History of Acupuncture

The history of acupuncture is believed to have formed in China; the documents that first make mention of it date back to almost a few hundred years that lead up right to the common era. It has been interpreted that sharpened bones and stones which date back from almost 6000 BCE were the instruments used in acupuncture treatment; however, the understanding is that they may have been used more as surgical instruments to lance abscesses and draw blood.

Some documents that were discovered in China, in a tomb named Ma-Wang-Dui (that was sealed way back in 198 BCE), doesn’t have any mention of acupuncture; however, it does refer to a certain system of meridians. This system was very different from a model which was accepted later.

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The “Ice Man”

There is some debate around the tattoo marks which are see on an “Ice man” who perished in around 3300 BCE. His body surfaced when a glacier in the Alps melted. The tattoos on his body may indicate that a type of stimulatory treatment which is very similar to acupuncture also developed independent of China.

The very first documents which categorically described a very organised system of both, diagnosis & treatment that is recognised as acupuncture is one that dates back to about 100 BCE – The Yellow Emperor’s Classic Of Internal Medicine. This information shows up as questions that the Emperor put forth and the replies that Chhi-Po, his learned minister gave. In most probability, this text may be a comprehensive compilation of various traditions that have been handed down from one generation to the next, over the centuries.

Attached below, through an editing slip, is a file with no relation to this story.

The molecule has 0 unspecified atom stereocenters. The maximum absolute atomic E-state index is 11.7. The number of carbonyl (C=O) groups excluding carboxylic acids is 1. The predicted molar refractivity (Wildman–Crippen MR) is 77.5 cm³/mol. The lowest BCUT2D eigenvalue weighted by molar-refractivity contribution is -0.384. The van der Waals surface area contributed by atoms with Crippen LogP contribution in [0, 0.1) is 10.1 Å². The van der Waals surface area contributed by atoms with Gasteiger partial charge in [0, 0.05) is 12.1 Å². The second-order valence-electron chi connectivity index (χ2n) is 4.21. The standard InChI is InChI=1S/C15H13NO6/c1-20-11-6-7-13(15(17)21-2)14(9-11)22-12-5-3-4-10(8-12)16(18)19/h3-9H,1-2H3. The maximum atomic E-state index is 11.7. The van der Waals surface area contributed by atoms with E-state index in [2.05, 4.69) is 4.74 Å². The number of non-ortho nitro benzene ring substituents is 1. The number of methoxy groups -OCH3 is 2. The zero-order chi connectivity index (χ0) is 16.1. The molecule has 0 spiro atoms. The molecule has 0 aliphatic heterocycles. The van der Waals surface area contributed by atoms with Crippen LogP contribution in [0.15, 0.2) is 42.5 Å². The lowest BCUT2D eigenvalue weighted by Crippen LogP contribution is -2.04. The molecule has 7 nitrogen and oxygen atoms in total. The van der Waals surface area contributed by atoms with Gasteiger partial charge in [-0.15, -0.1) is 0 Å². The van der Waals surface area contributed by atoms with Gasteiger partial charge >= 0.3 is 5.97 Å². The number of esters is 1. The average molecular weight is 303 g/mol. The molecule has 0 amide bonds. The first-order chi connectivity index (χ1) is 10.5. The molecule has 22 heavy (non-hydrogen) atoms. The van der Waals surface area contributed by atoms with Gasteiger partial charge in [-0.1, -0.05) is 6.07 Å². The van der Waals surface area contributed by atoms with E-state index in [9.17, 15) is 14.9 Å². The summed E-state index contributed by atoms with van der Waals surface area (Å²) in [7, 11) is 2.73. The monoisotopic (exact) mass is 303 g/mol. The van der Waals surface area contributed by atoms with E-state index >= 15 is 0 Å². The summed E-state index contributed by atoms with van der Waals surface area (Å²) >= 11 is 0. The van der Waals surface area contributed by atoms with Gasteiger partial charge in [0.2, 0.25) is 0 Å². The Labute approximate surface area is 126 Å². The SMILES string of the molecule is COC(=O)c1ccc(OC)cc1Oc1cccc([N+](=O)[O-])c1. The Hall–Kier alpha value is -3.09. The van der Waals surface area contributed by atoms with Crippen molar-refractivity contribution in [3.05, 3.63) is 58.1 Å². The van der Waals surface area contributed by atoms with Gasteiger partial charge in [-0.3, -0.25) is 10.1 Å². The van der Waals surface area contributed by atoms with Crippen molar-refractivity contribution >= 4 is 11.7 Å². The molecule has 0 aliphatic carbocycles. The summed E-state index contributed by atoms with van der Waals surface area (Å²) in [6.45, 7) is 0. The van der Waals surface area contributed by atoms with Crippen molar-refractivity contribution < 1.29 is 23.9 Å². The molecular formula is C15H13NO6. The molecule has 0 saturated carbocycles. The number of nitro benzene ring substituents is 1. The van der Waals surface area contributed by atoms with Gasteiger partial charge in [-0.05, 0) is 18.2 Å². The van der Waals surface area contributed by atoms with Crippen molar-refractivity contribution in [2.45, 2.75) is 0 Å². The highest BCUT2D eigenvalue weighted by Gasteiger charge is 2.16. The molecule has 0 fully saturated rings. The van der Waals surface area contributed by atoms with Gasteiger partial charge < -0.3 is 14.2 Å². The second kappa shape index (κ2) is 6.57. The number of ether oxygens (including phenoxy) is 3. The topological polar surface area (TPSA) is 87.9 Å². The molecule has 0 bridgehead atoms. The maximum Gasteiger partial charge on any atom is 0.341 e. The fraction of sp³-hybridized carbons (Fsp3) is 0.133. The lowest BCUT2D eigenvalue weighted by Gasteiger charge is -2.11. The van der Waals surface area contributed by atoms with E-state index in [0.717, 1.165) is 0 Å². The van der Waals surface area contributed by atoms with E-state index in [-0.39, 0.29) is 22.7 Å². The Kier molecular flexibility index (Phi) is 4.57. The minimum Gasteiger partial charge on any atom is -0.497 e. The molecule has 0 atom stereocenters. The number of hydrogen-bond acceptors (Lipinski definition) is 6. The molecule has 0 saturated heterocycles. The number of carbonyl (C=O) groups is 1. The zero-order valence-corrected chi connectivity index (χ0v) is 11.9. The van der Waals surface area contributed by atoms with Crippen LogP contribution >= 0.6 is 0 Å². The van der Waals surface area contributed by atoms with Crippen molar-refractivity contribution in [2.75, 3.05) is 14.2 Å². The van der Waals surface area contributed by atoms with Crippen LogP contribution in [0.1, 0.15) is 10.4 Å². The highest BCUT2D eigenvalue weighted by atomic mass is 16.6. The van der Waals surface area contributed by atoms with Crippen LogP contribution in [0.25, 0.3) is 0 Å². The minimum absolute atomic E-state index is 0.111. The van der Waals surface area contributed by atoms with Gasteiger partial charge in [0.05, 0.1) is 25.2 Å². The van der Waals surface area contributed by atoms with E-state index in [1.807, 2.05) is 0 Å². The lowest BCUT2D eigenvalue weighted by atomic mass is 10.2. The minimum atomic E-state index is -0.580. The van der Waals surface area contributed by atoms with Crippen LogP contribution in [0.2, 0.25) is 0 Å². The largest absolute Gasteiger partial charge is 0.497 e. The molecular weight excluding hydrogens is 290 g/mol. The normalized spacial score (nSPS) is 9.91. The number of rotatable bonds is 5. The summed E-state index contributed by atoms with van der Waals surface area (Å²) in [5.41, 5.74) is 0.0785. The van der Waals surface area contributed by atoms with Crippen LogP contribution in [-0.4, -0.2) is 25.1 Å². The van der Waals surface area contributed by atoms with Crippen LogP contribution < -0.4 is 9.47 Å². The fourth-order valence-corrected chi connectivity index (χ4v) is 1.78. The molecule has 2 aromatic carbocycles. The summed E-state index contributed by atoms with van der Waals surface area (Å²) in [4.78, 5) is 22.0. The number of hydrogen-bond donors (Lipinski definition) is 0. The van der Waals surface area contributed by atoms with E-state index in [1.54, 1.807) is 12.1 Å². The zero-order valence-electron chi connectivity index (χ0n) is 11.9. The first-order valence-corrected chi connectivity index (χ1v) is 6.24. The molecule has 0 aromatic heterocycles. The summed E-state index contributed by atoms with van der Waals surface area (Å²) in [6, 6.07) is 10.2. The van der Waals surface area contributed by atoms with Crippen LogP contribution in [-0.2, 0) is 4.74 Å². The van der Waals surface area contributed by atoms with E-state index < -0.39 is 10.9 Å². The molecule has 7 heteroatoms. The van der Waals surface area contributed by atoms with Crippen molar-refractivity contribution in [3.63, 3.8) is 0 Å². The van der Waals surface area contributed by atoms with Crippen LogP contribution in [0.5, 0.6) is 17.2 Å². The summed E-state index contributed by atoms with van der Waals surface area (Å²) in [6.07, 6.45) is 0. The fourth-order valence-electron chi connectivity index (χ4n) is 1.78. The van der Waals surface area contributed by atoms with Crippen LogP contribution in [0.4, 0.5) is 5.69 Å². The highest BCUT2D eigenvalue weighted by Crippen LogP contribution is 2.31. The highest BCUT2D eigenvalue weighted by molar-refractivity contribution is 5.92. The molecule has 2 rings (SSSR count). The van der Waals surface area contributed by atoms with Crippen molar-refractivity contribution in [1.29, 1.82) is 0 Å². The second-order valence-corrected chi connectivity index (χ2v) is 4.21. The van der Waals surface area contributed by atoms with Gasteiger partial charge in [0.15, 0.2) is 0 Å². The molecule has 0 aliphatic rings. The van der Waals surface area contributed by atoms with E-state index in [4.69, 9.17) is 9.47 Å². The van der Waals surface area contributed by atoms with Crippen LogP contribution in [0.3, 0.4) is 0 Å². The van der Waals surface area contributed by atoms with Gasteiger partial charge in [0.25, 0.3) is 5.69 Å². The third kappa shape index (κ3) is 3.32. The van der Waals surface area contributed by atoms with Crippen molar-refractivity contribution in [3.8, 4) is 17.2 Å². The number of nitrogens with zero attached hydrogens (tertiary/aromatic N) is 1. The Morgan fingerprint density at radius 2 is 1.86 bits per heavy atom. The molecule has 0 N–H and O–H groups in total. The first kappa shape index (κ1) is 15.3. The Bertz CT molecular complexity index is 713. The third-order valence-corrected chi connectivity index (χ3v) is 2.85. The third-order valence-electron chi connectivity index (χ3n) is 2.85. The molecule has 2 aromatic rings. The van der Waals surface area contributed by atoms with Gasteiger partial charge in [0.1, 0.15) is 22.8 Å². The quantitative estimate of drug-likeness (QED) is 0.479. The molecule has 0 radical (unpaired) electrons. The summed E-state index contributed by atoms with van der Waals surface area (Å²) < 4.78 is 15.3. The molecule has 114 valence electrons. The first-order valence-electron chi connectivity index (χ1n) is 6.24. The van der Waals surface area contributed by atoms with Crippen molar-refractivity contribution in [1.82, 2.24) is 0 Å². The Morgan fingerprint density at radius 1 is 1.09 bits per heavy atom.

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About Qi

In this time, the concepts of conduits and meridians (channels) in which the energy of life flowed (Qi), were quite well-established by this time. The more specific acupunctural anatomic locations developed only later. In the following centuries, the development of acupuncture continued slowly and very soon, it became a very standard therapy to be used across China; it was regularly used alongside massage, diet, moxibustion (heat) and herbs.

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Contradictory Theories

Over the years, a number of different diagnosis & treatment theories emerged; at times, many of these theories were contradictory in nature. These must have been theories from schools who had been competing with each other and attempting to gain dominance in the space. There were some statues from the 15th century that indicate the acupuncture points that are being used in the current day; at that point they were also used for purposes such as teaching & examination.

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Acupuncture during the Ming Dynasty

In 1368-1644 (when the Ming Dynasty reigned), publication of The Great Compendium of Acupuncture and Moxibustion took place; this was the foundation of modern acupuncture. This compendium has very clear and concise descriptions of all the sets of 365 points; these points represent the openings into the channels via which it is possible to insert needles to modify the Qi energy-flow.

It’s also important to note that the wealth of knowledge about disease and health within the country largely developed from the observation of various living subjects. This was because any type of dissection was completely forbidden; the concept of anatomy also did not exist at this point of time.